Blooms and rhododendrons

The next morning, I crossed O’Connell Bridge (as Bloom did in “Lestrygonians”) and made my way to The James Joyce Centre. Senator David Norris—one of the museum’s founding members—greeted me at the front door, and ushered me into a pale green drawing room. “I discovered Ulysses when I was quite young,” he told me. “I had a very glamorous uncle who wore rings and aftershave—practically a criminal offence in the 1950s. I took his book—and two of his cigars—and retreated up a tree in the garden.”

O’Connell Bridge, seen after the 1916 Easter Rising, when Irish republicans led a deadly rebellion against British rule.
Photograph by Independent News And Media, Getty Images
A contemporary view of O’Connell Bridge shows tour buses crossing the Liffey River.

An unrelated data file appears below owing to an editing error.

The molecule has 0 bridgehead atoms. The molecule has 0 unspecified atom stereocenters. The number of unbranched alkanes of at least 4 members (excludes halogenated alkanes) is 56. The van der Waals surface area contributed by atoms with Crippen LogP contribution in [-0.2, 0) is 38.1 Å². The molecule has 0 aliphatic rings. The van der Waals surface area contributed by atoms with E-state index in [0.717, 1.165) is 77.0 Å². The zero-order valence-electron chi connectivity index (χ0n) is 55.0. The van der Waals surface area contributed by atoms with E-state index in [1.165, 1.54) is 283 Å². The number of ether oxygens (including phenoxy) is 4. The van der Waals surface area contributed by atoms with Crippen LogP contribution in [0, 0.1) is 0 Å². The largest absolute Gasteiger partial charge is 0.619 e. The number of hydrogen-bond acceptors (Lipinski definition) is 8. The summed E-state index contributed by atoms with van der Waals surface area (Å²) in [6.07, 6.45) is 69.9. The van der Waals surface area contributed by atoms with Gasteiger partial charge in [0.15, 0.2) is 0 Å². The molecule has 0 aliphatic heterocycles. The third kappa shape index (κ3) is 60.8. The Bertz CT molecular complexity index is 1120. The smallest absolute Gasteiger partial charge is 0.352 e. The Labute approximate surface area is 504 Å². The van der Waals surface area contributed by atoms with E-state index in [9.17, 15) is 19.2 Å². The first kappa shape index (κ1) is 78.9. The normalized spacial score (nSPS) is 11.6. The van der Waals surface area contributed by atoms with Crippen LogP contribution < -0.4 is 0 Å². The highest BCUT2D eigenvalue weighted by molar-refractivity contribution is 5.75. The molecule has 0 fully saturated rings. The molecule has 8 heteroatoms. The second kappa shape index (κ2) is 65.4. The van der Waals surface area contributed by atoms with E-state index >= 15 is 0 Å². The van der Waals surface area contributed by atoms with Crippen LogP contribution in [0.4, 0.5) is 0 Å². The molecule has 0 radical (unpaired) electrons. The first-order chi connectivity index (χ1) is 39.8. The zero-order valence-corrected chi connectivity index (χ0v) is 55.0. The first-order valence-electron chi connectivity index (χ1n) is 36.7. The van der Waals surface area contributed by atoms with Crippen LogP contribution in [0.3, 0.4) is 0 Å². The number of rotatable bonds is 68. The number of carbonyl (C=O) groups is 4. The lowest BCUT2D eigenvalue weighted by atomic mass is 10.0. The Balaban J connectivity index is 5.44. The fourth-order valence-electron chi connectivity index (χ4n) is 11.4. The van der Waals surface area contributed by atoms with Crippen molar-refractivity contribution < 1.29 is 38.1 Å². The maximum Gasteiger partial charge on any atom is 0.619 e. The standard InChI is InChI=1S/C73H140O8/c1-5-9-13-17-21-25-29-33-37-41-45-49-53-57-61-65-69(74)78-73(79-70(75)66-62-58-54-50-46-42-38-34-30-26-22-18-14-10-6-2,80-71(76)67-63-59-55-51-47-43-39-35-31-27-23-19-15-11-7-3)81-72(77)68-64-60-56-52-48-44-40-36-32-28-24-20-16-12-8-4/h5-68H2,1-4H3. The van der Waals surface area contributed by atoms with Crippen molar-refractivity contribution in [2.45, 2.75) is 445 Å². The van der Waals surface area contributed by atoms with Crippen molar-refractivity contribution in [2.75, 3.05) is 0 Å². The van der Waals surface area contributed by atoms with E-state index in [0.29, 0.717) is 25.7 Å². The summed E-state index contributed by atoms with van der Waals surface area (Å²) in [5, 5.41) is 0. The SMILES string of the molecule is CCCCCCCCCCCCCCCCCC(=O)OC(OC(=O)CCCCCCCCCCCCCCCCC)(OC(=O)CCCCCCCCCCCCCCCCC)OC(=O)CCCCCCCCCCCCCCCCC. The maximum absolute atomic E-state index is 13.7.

Photograph by Pawel Gaul, Getty Images

Feeling flummoxed by the novel’s Homeric parallels, I asked Norris how strong an influence the Odyssey had had on Ulysses. “Joyce never read the Odyssey,” he told me, very matter-of-factly. “He only read Lamb’s Adventures of Ulysses—an abridged version of the poem. What he wanted was the outline, the skeleton, and he hung his story on that—like a clothes wrack to hang his knickers on.”

“Bloom isn’t a Homeric hero,” Norris continued. “Or a hero in the way we usually think of heroes. When he’s insulted, he doesn’t find the nearest telephone box and appear like Superman, clocking the fellow on the nose. If you want to understand him, just take a stroll through Dublin. Or go to the seaside at Howth where he asks Molly to marry him in “Penelope.” I’m not sure if the rhododendrons are out yet, but Molly mentions them.”